The True Story Of Bernard Macfadden

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Macfadden’s other passion was for his ideas. They had to do with the titanic benefits of exercise, the right foods, and periodic fasts, and the extreme perils of, among other things, corsets, white bread, doctors, vaccination, overeating, and prudery. His public activities usually served to promote these ideas. He founded in 1899 a magazine called Physical Culture , published the five-volume, 2,969-page Encyclopedia of Physical Culture (first issued in 1911 and periodically revised), and issued a vast array of books and pamphlets. (His wife explained that “every time he cured himself of something by his natural methods”—and it was often—“he wrote a book about it.”) He opened a chain of one-cent Physical Culture restaurants—with menus strikingly similar to those of today’s bean-sprout emporiums. He devised inventions—the Washed Air Company, double-decker subway cars, a breakfast food called “Strenthro”—and produced equally unsuccessful films, which starred members of his family.

And he established a succession of spas he called “healthatoriums”: in upstate New York, on Long Island, in the New Jersey Pine Barrens (this one he fought in vain to have incorporated as Physical Culture City), in Chicago, and in Battle Creek, Michigan, where, while trying out his milk cure for cancer, he became involved in a sanitarium war with the cereal kings Charles W. Post and the Kellogg brothers. A frequent guest at Physical Culture City recalled that “everybody [there] enjoyed a fad of his or her own. There was a little brown woman like the shrivelled inside of an old walnut, who believed you should imbibe no fluid other than that found in the eating of fruits. … There was a man from Philadelphia who ate nothing but raw meat. He had eruptions all over his body from the diet, but still persisted in it. There were several young Italian nature-folk who ate nothing but vegetables and fruit, raw. … The townspeople … used to come from miles about, Sundays, to watch us swim and exercise.”

Partly because of his tireless enthusiasm, partly because of the health mania that periodically swept America, and partly because certain of his ideas made sense—exercise is, after all, good for you, while corsets are not—Macfadden made some inroads. At one time or another his programs were endorsed by Henry Ford, George Bernard Shaw, and Upton Sinclair. Sinclair took the milk and fasting cure at Battle Creek and came away saying Macfadden had taught him, “free, gratis, and for nothing, more about the true principles of keeping well and fit for my work, than all the orthodox and ordained physicians, who charged thousands of dollars for it.”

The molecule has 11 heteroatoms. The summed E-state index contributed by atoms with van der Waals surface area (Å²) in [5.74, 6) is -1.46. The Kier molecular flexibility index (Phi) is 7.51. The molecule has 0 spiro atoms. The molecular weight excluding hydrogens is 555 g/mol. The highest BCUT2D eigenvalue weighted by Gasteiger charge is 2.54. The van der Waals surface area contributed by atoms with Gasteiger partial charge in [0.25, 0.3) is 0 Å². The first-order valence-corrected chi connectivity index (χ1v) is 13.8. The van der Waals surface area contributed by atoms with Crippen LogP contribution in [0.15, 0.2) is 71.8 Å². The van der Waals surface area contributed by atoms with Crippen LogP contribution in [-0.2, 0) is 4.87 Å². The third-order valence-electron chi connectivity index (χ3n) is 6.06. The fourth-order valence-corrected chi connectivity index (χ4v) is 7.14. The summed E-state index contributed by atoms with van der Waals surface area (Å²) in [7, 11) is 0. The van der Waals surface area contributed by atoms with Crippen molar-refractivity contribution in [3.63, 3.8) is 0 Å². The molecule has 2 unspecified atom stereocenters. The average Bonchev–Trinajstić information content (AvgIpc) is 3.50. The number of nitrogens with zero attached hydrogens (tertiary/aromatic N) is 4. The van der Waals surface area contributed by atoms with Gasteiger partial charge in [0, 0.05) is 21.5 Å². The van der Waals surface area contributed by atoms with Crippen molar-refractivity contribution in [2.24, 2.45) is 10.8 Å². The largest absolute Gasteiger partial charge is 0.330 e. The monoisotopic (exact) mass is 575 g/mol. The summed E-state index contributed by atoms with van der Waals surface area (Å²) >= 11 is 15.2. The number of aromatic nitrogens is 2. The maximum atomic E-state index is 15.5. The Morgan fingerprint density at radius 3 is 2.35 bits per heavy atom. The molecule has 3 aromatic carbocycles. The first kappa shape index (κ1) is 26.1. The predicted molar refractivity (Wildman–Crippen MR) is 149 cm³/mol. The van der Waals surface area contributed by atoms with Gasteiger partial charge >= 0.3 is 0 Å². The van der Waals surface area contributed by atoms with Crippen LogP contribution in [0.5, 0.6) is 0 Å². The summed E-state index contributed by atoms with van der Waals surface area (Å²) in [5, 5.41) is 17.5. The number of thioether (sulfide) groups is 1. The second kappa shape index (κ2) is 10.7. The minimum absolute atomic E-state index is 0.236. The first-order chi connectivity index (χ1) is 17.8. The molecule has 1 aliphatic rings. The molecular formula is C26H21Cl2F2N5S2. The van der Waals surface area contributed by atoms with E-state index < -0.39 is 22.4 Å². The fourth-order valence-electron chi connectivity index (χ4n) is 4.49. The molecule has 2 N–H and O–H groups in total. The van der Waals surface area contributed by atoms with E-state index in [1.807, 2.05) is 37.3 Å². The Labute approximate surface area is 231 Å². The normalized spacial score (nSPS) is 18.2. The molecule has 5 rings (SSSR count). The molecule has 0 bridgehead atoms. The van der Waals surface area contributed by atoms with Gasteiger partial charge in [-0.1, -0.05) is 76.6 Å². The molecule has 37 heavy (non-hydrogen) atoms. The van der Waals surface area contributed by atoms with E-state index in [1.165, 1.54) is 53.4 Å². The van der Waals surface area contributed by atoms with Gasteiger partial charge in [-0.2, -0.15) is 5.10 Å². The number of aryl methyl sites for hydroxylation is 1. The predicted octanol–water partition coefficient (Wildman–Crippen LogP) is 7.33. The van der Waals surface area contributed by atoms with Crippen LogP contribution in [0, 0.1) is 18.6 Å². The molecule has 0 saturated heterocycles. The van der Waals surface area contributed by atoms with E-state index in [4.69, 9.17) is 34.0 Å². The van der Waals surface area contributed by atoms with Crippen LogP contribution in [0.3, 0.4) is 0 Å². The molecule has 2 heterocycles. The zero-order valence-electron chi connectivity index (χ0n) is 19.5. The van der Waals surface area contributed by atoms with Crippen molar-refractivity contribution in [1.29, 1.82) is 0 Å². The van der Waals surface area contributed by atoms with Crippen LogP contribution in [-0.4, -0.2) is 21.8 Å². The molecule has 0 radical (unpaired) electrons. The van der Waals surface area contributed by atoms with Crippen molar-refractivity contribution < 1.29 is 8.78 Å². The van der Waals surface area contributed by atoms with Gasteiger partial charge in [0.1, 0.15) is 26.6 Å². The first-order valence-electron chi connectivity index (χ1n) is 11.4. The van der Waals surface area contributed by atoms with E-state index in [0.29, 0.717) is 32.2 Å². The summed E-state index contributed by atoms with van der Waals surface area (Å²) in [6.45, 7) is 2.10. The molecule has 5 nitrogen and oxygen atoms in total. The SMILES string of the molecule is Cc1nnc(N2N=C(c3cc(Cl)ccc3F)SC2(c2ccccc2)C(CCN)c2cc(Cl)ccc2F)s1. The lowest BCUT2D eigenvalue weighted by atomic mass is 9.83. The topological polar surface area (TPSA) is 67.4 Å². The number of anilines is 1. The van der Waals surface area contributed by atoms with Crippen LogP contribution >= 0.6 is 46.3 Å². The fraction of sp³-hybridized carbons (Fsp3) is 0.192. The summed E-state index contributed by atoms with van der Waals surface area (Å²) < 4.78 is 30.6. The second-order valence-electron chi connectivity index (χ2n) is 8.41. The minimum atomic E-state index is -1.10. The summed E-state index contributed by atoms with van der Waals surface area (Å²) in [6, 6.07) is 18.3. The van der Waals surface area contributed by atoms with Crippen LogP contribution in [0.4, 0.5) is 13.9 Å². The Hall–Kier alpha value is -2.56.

But there were problems along the way. For one thing, Macfadden’s campaign against prudery regularly ran into trouble with the authorities. In 1905, when he presented a “Mammoth Physical Culture Show,” a “Carnival of Beauty and Brawn,” at Madison Square Garden, Anthony Comstock, New York’s notorious anti-vice zealot, arrested him for having circulated photographs of his bathing beauties; he got off with a suspended sentence. But a couple of years later when he ran a serial in Physical Culture that dealt, rather explicitly, with the dangers of syphilis, he was fined two thousand dollars, and only a pardon from President Taft saved him from a two-year prison term.

But a greater obstacle than such episodes was Macfadden’s own personality. He took things too far. He was not content, for example, to point out the drawbacks of medical science; he had to develop the conviction that the American Medical Association was trying to poison the wells on his country estate.

The personal impression he made was just as peculiar. He spoke in a flat Missouri twang that struck one employee as “a combination of Old Scotch and Choctaw.” Following the Macf adden theory of voice development he would periodically, and without warning, break into loud mooing or braying; when merely speaking he had a penchant for malapropisms, referring to fleas in the ointment and comparing himself to Huckleberry Flynn. To promote his cure for baldness, which involved yanking vigorously on one’s hair, he affected a thick, springy pompadour. He believed in the energizing benefits of “earth-to-body magnetic currents” and therefore walked barefoot as much as possible, slept on the floor, and spent a good deal of time standing on his head. He did not believe in the fashion industry and so kept the same clothes for decades, wearing them until they were literally in tatters. This led to maintenance men in the Macfadden Building mistaking the boss for a derelict. Occasionally he would challenge them to a boxing match on the spot.

Like many with a mission, Macfadden was oblivious to basic psychology, and he didn’t seem to realize that hearing about his peculiarities would make people take his philosophy any less seriously. And there was little chance that they would not hear about them, for Macfadden believed, according to his wife, “that any kind of publicity was better than being ignored.” He consequently became, at least to nonbelievers, a figure of fun. But Macfadden’s egotism and obsessiveness were not all that amusing to his own family. After two early and short-lived marriages, both excised from the official history, he had apparently resigned himself to living the solitary life of so many crusaders.